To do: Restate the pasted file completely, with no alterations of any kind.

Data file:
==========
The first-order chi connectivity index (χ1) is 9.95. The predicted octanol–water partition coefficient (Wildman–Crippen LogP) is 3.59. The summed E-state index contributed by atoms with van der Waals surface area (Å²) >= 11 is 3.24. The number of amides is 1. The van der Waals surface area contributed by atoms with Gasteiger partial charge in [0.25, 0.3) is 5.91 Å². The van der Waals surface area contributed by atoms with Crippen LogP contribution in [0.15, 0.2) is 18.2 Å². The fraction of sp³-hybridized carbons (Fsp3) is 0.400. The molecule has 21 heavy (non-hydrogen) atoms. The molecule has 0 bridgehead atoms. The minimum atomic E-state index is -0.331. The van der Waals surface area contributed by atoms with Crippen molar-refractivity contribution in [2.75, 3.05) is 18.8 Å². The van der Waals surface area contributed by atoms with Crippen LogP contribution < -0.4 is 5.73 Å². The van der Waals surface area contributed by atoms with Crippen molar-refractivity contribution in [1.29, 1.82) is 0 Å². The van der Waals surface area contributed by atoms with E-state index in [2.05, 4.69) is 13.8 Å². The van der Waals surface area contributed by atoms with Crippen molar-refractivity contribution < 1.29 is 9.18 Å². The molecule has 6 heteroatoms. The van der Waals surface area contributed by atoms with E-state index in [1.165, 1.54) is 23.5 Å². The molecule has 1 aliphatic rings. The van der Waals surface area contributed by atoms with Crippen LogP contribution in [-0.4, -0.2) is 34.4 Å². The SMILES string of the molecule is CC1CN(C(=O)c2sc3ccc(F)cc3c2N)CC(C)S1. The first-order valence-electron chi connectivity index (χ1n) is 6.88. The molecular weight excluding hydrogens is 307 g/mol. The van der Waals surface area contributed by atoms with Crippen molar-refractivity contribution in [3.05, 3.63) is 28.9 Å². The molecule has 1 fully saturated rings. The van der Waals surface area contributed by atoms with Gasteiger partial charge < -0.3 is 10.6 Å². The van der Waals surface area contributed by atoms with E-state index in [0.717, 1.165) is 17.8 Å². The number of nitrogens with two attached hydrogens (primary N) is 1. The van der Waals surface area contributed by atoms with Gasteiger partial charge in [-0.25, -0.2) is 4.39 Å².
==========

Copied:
The first-order chi connectivity index (χ1) is 9.95. The predicted octanol–water partition coefficient (Wildman–Crippen LogP) is 3.59. The summed E-state index contributed by atoms with van der Waals surface area (Å²) >= 11 is 3.24. The number of amides is 1. The van der Waals surface area contributed by atoms with Gasteiger partial charge in [0.25, 0.3) is 5.91 Å². The van der Waals surface area contributed by atoms with Crippen LogP contribution in [0.15, 0.2) is 18.2 Å². The fraction of sp³-hybridized carbons (Fsp3) is 0.400. The molecule has 21 heavy (non-hydrogen) atoms. The molecule has 0 bridgehead atoms. The minimum atomic E-state index is -0.331. The van der Waals surface area contributed by atoms with Crippen molar-refractivity contribution in [2.75, 3.05) is 18.8 Å². The van der Waals surface area contributed by atoms with Crippen LogP contribution < -0.4 is 5.73 Å². The van der Waals surface area contributed by atoms with Crippen molar-refractivity contribution in [1.29, 1.82) is 0 Å². The van der Waals surface area contributed by atoms with E-state index in [2.05, 4.69) is 13.8 Å². The van der Waals surface area contributed by atoms with Crippen molar-refractivity contribution < 1.29 is 9.18 Å². The molecule has 6 heteroatoms. The van der Waals surface area contributed by atoms with E-state index in [1.165, 1.54) is 23.5 Å². The molecule has 1 aliphatic rings. The van der Waals surface area contributed by atoms with Crippen LogP contribution in [-0.4, -0.2) is 34.4 Å². The SMILES string of the molecule is CC1CN(C(=O)c2sc3ccc(F)cc3c2N)CC(C)S1. The first-order valence-electron chi connectivity index (χ1n) is 6.88. The molecular weight excluding hydrogens is 307 g/mol. The van der Waals surface area contributed by atoms with Crippen molar-refractivity contribution in [3.05, 3.63) is 28.9 Å². The molecule has 1 fully saturated rings. The van der Waals surface area contributed by atoms with Gasteiger partial charge < -0.3 is 10.6 Å². The van der Waals surface area contributed by atoms with E-state index in [0.717, 1.165) is 17.8 Å². The number of nitrogens with two attached hydrogens (primary N) is 1. The van der Waals surface area contributed by atoms with Gasteiger partial charge in [-0.25, -0.2) is 4.39 Å².